THINK TANK MESSAGE FROM KAREN CARLSON
Assistant Superintendent for Teaching, Learning and Accountability
Think Tank facilitator
For the last 18 months, the District 41 Think Tank has been exploring what we might do to promote 21st century learning. Why? So that our kids-who will find themselves facing increasing global competition for college and for jobs-will be successful in life.
We are now taking our ideas out on the road, so to speak, hoping to foster understanding and support. Equally important, we are gathering feedback for the group to consider as we continue our work. The Think Tank is a diverse group of 60 members; all along the way, we've had different opinions. We've explored those differences knowing that productive, candid conversation about them would strengthen our work. We have faith that the same thing will happen now as we reach out: we'll end up with a stronger plan.
So what will happen next? More information and feedback sessions will be scheduled for January (dates to be determined). I can't predict how the feedback will shape the proposals as they evolve. I do know that since the beginning, Think Tank members have welcomed other viewpoints, even when they called into question their long-held ideas.
I hope our parents, teachers and community members will continue to stay engaged and know that we want their feedback and respect their points of view. Below are some of the themes that are emerging from the feedback we're getting through parent sessions, meetings with staff, emails and phone calls:
- We are fine as we are. Our scores are good, our teachers are talented, our kids are fine. Don't mess with success.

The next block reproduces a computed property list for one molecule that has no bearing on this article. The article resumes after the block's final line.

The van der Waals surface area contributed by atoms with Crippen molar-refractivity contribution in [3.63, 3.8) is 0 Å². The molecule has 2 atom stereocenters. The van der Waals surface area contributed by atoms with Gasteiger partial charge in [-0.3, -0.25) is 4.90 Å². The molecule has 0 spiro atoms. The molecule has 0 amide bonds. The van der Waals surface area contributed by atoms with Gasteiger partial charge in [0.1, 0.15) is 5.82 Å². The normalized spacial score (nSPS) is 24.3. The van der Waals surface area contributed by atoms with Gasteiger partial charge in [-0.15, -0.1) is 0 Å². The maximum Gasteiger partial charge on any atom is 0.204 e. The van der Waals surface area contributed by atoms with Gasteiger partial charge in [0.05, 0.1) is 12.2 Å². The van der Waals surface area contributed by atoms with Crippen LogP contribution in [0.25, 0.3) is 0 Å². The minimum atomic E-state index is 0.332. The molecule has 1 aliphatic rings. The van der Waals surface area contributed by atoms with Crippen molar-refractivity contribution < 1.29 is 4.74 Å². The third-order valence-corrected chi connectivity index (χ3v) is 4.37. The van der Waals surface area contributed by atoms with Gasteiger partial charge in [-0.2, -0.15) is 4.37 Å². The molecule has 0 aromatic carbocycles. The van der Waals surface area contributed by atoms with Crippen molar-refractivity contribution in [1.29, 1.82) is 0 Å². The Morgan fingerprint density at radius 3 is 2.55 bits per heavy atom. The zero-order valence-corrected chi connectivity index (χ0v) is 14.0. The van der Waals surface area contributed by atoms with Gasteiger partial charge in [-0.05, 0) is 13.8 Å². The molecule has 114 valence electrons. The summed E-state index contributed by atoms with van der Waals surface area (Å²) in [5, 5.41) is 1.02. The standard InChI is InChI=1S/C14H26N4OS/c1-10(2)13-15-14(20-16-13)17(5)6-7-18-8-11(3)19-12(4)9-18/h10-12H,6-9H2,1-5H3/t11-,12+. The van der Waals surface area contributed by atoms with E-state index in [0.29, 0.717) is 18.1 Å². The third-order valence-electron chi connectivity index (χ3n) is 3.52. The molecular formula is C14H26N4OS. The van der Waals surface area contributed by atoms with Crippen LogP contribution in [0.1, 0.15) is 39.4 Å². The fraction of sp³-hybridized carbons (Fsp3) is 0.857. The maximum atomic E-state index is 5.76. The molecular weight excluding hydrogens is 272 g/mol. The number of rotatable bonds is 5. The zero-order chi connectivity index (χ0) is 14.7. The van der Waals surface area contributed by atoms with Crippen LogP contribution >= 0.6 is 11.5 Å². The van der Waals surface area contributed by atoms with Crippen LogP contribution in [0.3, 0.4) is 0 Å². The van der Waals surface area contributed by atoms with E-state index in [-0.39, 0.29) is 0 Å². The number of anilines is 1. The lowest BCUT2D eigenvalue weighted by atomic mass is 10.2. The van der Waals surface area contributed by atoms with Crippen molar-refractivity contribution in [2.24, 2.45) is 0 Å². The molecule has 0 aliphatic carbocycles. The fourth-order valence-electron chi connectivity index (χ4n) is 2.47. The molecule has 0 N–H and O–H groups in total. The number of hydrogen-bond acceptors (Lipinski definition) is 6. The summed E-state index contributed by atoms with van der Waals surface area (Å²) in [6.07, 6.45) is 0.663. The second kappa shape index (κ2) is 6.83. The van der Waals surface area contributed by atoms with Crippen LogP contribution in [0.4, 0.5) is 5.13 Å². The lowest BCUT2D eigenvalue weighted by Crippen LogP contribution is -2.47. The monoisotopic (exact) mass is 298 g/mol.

- Slow down. Apart from the value of the ideas one way or another, the community needs more time to become familiar with the concepts and the rationale, and the schools need more time and training to prepare. Consider piloting first so that the concepts have a better chance to succeed.
- This is just what we need. We can't sit still but must continue to improve. The ideas make sense and have worked elsewhere.
- Don't wait...waiting will make change harder and more time will pass before our children benefit from the proposals.
- The ideas are wrong for our district. Most of the objections in this category are about grouping students differently, a fear that children will end up labeled as a certain type of learner or that children will not be able to handle additional transitions in their day.
- Concerns and questions about our at-risk learners, whether they are special education students, learning the English language or simply struggling either academically or socially.
- Parents want to hear what teachers think, and be assured that most of them support these ideas.
- STEAM sounds good. Strengthening our science program and using an integrated approach makes sense.
- Teacher specialization will benefit instruction for children.
- Don't overlook the "whole" child in a quest for academic achievement. The social-emotional connections a child forms at school are key to his or her success.
- The New Common Core (academic standards for learning) is a game-changer and we have to rise to its demands.
- How will children be placed in classes? How will that differ from today's process?
- Take it further. What about a totally ungraded system where children can really move at their own pace. The proposals do not go far enough to give able students the scope they need to really fly.
- We need all-day kindergarten for the future success of our children. Why not group K/1 as well?
- I need to learn more. I'm not sure how I feel until I get a better understanding of the Think Tank concepts.
Sometimes the feedback has been difficult to hear, but we know that all of it comes from the same place-the desire we all share to do the best for our kids.